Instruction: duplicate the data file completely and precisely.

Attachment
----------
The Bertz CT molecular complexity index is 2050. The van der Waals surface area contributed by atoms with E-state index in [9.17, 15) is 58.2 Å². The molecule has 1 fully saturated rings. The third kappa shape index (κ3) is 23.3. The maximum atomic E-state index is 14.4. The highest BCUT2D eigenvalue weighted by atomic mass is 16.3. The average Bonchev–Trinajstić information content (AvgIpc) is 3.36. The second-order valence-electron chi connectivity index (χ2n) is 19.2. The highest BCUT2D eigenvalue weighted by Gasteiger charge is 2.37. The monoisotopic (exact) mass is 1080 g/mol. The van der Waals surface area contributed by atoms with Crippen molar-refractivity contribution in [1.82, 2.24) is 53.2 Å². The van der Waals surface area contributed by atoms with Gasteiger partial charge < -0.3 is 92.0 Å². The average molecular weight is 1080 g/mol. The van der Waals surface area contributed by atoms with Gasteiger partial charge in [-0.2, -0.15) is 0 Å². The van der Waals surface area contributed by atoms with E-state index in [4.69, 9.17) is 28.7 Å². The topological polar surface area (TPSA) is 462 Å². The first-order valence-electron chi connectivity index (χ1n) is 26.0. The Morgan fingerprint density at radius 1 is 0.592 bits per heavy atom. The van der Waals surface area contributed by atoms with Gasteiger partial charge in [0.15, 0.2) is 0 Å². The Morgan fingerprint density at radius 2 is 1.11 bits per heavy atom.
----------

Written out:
The Bertz CT molecular complexity index is 2050. The van der Waals surface area contributed by atoms with E-state index in [9.17, 15) is 58.2 Å². The molecule has 1 fully saturated rings. The third kappa shape index (κ3) is 23.3. The maximum atomic E-state index is 14.4. The highest BCUT2D eigenvalue weighted by atomic mass is 16.3. The average Bonchev–Trinajstić information content (AvgIpc) is 3.36. The second-order valence-electron chi connectivity index (χ2n) is 19.2. The highest BCUT2D eigenvalue weighted by Gasteiger charge is 2.37. The monoisotopic (exact) mass is 1080 g/mol. The van der Waals surface area contributed by atoms with Crippen molar-refractivity contribution in [1.82, 2.24) is 53.2 Å². The van der Waals surface area contributed by atoms with Gasteiger partial charge < -0.3 is 92.0 Å². The average molecular weight is 1080 g/mol. The van der Waals surface area contributed by atoms with Gasteiger partial charge in [-0.2, -0.15) is 0 Å². The van der Waals surface area contributed by atoms with E-state index in [4.69, 9.17) is 28.7 Å². The topological polar surface area (TPSA) is 462 Å². The first-order valence-electron chi connectivity index (χ1n) is 26.0. The Morgan fingerprint density at radius 1 is 0.592 bits per heavy atom. The van der Waals surface area contributed by atoms with Gasteiger partial charge in [0.15, 0.2) is 0 Å². The Morgan fingerprint density at radius 2 is 1.11 bits per heavy atom.